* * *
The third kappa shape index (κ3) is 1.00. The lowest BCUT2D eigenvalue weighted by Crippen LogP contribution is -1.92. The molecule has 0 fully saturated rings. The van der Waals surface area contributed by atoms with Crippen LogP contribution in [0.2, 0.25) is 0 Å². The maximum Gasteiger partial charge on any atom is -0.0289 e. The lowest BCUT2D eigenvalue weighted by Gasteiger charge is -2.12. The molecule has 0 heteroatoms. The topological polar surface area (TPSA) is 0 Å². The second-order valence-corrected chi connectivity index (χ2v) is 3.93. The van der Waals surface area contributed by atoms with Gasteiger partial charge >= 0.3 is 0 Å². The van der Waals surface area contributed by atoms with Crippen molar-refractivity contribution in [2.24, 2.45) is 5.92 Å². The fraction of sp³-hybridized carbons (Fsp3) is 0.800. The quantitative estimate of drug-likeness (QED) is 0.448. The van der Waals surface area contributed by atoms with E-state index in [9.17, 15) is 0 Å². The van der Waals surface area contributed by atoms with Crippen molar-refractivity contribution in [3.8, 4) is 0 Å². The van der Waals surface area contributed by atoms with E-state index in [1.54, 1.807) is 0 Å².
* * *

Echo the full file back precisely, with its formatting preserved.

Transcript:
The third kappa shape index (κ3) is 1.00. The lowest BCUT2D eigenvalue weighted by Crippen LogP contribution is -1.92. The molecule has 0 fully saturated rings. The van der Waals surface area contributed by atoms with Crippen LogP contribution in [0.2, 0.25) is 0 Å². The maximum Gasteiger partial charge on any atom is -0.0289 e. The lowest BCUT2D eigenvalue weighted by Gasteiger charge is -2.12. The molecule has 0 heteroatoms. The topological polar surface area (TPSA) is 0 Å². The second-order valence-corrected chi connectivity index (χ2v) is 3.93. The van der Waals surface area contributed by atoms with Gasteiger partial charge >= 0.3 is 0 Å². The van der Waals surface area contributed by atoms with Crippen molar-refractivity contribution in [2.24, 2.45) is 5.92 Å². The fraction of sp³-hybridized carbons (Fsp3) is 0.800. The quantitative estimate of drug-likeness (QED) is 0.448. The van der Waals surface area contributed by atoms with E-state index in [9.17, 15) is 0 Å². The van der Waals surface area contributed by atoms with Crippen molar-refractivity contribution in [3.8, 4) is 0 Å². The van der Waals surface area contributed by atoms with E-state index in [1.54, 1.807) is 0 Å².